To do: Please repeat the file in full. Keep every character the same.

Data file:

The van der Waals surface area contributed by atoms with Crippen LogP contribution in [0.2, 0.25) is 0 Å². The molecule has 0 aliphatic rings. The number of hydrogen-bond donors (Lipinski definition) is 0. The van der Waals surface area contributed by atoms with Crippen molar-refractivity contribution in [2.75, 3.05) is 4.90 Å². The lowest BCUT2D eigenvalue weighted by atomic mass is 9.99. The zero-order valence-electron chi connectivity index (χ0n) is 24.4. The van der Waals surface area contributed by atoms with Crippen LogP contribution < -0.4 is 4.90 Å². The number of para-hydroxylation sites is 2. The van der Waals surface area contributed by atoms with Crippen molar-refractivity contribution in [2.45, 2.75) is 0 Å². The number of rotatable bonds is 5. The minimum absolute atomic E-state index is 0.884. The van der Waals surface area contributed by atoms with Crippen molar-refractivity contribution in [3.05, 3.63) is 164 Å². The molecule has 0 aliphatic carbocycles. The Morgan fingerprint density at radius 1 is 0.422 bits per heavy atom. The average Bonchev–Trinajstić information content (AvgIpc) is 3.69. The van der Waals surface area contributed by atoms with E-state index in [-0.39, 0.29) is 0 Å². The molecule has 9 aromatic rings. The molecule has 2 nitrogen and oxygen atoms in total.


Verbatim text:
The van der Waals surface area contributed by atoms with Crippen LogP contribution in [0.2, 0.25) is 0 Å². The molecule has 0 aliphatic rings. The number of hydrogen-bond donors (Lipinski definition) is 0. The van der Waals surface area contributed by atoms with Crippen molar-refractivity contribution in [2.75, 3.05) is 4.90 Å². The lowest BCUT2D eigenvalue weighted by atomic mass is 9.99. The zero-order valence-electron chi connectivity index (χ0n) is 24.4. The van der Waals surface area contributed by atoms with Crippen LogP contribution < -0.4 is 4.90 Å². The number of para-hydroxylation sites is 2. The van der Waals surface area contributed by atoms with Crippen molar-refractivity contribution in [2.45, 2.75) is 0 Å². The number of rotatable bonds is 5. The minimum absolute atomic E-state index is 0.884. The van der Waals surface area contributed by atoms with Crippen molar-refractivity contribution in [3.05, 3.63) is 164 Å². The molecule has 0 aliphatic carbocycles. The Morgan fingerprint density at radius 1 is 0.422 bits per heavy atom. The average Bonchev–Trinajstić information content (AvgIpc) is 3.69. The van der Waals surface area contributed by atoms with E-state index in [-0.39, 0.29) is 0 Å². The molecule has 9 aromatic rings. The molecule has 2 nitrogen and oxygen atoms in total.